Trajectories of Autism Severity in Children Using Standardized ADOS Scores

University of Michigan Autism and Communication Disorders Center, Ann Arbor, Michigan
PEDIATRICS (Impact Factor: 5.47). 10/2012; 130(5). DOI: 10.1542/peds.2011-3668
Source: PubMed


To plot longitudinal trajectories of autism spectrum disorder (ASD) severity from early childhood to early adolescence. In line with reported trajectories in toddlers, we hypothesize that a substantial minority of children will show marked changes in ASD severity over time, with "Improvers" demonstrating the highest mean baseline and rate of growth in verbal IQ (VIQ).

Patients included 345 clinic referrals and research participants with best-estimate clinical diagnoses of ASD at 1 or more time points, and repeated Autism Diagnostic Observation Schedule (ADOS), VIQ, and nonverbal IQ scores. Standardized ADOS severity scores were applied to 1026 assessments collected longitudinally between the ages of 2 and 15 (VIQ at most recent assessment: mean = 58, SD = 35). Scores were fitted for latent severity trajectory classes with and without covariates. Adaptive behavior and VIQ trajectories over time were modeled within each of the best-fit latent classes.

A 4-class model best represented the observed data. Over 80% of participants were assigned to persistent (stable) high or moderately severe classes; 2 small classes respectively increased or decreased in severity over time. Age, gender, race, and nonverbal IQ did not predict class membership; VIQ was a significant predictor. Baseline VIQ was highest in the improving and worsening classes; it increased at the greatest rate in the improving class. Adaptive behavior declined in all but the improving class, with consistent impairment in all classes.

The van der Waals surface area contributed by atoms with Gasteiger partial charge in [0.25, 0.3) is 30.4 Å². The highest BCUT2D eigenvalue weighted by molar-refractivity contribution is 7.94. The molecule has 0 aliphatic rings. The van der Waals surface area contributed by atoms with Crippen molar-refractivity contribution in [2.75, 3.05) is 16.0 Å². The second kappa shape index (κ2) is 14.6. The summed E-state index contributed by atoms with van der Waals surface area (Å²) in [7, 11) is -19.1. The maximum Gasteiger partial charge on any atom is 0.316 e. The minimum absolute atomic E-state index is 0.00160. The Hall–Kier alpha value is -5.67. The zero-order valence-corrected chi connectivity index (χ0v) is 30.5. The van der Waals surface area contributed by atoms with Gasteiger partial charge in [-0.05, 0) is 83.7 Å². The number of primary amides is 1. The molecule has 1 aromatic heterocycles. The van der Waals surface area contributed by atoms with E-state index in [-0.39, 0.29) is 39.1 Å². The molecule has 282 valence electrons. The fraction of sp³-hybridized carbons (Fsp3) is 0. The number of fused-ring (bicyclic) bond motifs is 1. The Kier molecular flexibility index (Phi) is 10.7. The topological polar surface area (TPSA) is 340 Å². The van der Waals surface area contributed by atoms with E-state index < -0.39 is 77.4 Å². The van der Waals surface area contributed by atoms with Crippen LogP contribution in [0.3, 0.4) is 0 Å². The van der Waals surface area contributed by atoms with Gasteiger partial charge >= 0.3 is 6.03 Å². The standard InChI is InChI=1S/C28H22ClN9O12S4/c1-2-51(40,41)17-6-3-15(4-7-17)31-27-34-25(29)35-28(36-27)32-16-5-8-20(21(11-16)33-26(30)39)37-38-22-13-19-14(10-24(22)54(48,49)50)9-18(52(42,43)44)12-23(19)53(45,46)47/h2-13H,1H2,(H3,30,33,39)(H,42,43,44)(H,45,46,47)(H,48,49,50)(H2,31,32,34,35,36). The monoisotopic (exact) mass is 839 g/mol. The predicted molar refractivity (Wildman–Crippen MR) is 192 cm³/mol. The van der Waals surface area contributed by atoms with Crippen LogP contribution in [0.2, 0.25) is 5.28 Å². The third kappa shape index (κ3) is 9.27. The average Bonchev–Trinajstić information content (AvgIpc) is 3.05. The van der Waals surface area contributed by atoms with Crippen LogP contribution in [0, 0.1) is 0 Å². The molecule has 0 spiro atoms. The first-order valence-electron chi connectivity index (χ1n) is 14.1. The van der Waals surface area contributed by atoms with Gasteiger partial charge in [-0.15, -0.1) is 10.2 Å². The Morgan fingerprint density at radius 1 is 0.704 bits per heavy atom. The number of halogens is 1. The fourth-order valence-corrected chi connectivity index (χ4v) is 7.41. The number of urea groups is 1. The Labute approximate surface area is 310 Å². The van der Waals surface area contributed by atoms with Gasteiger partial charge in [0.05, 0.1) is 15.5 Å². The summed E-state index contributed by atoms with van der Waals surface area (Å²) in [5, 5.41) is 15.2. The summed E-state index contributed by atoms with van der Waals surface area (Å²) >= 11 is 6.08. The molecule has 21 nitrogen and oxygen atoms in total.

If replicated, identified trajectory classes of ADOS severity may contribute to clinical prognosis and to subtyping samples for neurobiological and genetic research.

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    • "In contrast, ASD Good shows steady age-appropriate progress and slight improvement in language ability over time. These results are well aligned with other clinical studies looking at a much larger age range that show that > 50% of ASD individuals have poor long-term language outcomes, while the remaining individuals have better longterm language outcomes (Anderson et al., 2007; Gotham et al., 2012; Pickles et al., 2014). "
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    ABSTRACT: Autism (ASD) is vastly heterogeneous, particularly in early language development. While ASD language trajectories in the first years of life are highly unstable, by early childhood these trajectories stabilize and are predictive of longer-term outcome. Early neural substrates that predict/precede such outcomes are largely unknown, but could have considerable translational and clinical impact. Pre-diagnosis fMRI response to speech in ASD toddlers with relatively good language outcome was highly similar to non-ASD comparison groups and robustly recruited language-sensitive superior temporal cortices. In contrast, language-sensitive superior temporal cortices were hypoactive in ASD toddlers with poor language outcome. Brain-behavioral relationships were atypically reversed in ASD, and a multimodal combination of pre-diagnostic clinical behavioral measures and speech-related fMRI response showed the most promise as an ASD prognosis classifier. Thus, before ASD diagnoses and outcome become clinically clear, distinct functional neuroimaging phenotypes are already present that can shed insight on an ASD toddler's later outcome. VIDEO ABSTRACT. Copyright © 2015 Elsevier Inc. All rights reserved.
    Neuron 04/2015; 86(2). DOI:10.1016/j.neuron.2015.03.023 · 15.05 Impact Factor
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    • ", 2013 ) , it is consistent with recent studies that suggest that in high functioning individuals the core symptoms of autism can diminish over time to the extent that they are no longer detectable ( Fein et al . , 2013 ; Gotham , Pickles , & Lord , 2012 ) . "
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